As it goes in the lab, sometimes the end result of an experiment or project is determined by something completely out of the scientist’s control. And, this was the case for Hayflick when his first 20-some strains of fetal cells were lost due to a freezer failure. Fortunately, he had published the experiments he completed on them, and he was quite adept at the process of culturing them. So, he saw this as an opportunity to create a strain for vaccine manufacturing that could be considered a gold standard. To this end, he sought an aborted fetus that came from a relatively healthy woman; that is, one who did not have cancers or genetically-based diseases that could theoretically be transmitted to future vaccine recipients. To his way of thinking, the necessary criteria was a cell line free of viruses and cancer and that would be available in such large quantities that manufacturers would never run out of the supply.
So, how could the supply be limitless? The beauty of cell culture is that the cells grow to confluence in the container to which they are seeded. Once they reach confluence, they can be “split” into a series of additional containers which can then be “split” when they reach confluence and so on. In this way the cell quantities expand exponentially. A single set of lungs from a fetus that was aborted between 3 and 4 months of gestation was large enough to dissect and create many ampules of low passage cells. Hayflick calculated that with a single small bottle that would hold about 10 million cells, he could produce up to 10 sextillion cells (1022 cells) or 87,000 times more cells than a company would need to make enough of one vaccine to ship to more than 40 countries in one year (p.89).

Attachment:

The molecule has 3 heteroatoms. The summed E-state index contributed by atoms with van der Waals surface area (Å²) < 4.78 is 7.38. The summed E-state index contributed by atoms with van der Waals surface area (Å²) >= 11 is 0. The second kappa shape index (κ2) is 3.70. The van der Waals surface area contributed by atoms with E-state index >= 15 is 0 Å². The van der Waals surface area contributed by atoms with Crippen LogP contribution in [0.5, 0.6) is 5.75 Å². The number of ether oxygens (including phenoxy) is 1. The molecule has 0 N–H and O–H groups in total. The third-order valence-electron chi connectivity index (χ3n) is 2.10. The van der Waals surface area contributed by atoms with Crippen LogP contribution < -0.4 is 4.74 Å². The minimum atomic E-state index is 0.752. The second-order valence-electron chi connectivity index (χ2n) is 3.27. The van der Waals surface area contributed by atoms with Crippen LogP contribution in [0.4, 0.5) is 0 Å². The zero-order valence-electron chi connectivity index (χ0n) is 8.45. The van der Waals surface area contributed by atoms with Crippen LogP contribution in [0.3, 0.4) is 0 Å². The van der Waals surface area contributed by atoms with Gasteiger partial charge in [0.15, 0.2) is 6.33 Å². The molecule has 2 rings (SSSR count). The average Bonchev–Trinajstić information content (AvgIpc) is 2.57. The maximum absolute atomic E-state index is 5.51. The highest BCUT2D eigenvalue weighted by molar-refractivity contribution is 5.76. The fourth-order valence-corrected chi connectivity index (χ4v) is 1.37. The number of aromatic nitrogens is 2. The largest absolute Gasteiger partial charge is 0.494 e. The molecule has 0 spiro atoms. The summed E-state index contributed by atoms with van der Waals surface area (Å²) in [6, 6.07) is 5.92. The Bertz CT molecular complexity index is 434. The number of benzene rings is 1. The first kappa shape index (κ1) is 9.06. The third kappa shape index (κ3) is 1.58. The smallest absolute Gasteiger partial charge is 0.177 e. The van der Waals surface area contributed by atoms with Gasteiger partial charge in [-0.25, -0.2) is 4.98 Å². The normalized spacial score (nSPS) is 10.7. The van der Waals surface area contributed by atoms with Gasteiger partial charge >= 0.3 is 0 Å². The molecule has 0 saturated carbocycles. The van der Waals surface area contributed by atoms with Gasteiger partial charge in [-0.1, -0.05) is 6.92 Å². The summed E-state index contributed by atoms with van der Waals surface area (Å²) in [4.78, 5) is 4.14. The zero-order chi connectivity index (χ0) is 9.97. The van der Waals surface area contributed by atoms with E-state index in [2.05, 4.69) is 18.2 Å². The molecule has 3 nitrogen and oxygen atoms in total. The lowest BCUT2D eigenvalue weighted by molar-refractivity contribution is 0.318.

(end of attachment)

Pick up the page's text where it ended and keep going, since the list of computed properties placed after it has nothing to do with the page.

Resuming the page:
By the time Hayflick set out to replace his fetal cell supply following the freezer incident, he was collaborating with a Swedish scientist, Sven Gard, who was more readily able to supply the fetal tissue for him. The cell line that was ultimately used for some vaccine production was named WI-38. The fetus was from a woman who had several young children and a husband who was often out of town for his job. She indicated that when he was home, he drank and had been in prison; otherwise, she was a healthy woman with an unremarkable health history.
WI-38 cells from that single abortion were shared with researchers around the world and used to develop vaccines against polio, rubella and rabies. They were also used in public health labs in England and Wales, as well as sent to WHO labs on four continents, for use in detecting diseases in hospitalized patients.
Eventually, researchers at the British Medical Council in the UK prepared cells from a second aborted fetus. This second cell line was named MRC-5. Ultimately, the rubella vaccine and one rabies vaccine were made using WI-38 cells, but due to concerns around legal and supply issues during the 1970s when other vaccines were being developed, the vaccines against hepatitis A, chickenpox and the original shingles vaccine were made using the MRC-5 cells. Both cell lines have been extensively characterized and continue to be used to produce the aforementioned vaccines.
For more details related to this story, read The Vaccine Race by Meredith Wadman (Barnes and Noble, Amazon.com)
Resources related to questions about fetal cells:
Contributed by: Charlotte A. Moser, MS, Paul A. Offit, MD
Categories: Vaccine Update April 2017, News and Views About Vaccines
Materials in this section are updated as new information and vaccines become available. The Vaccine Education Center staff regularly reviews materials for accuracy.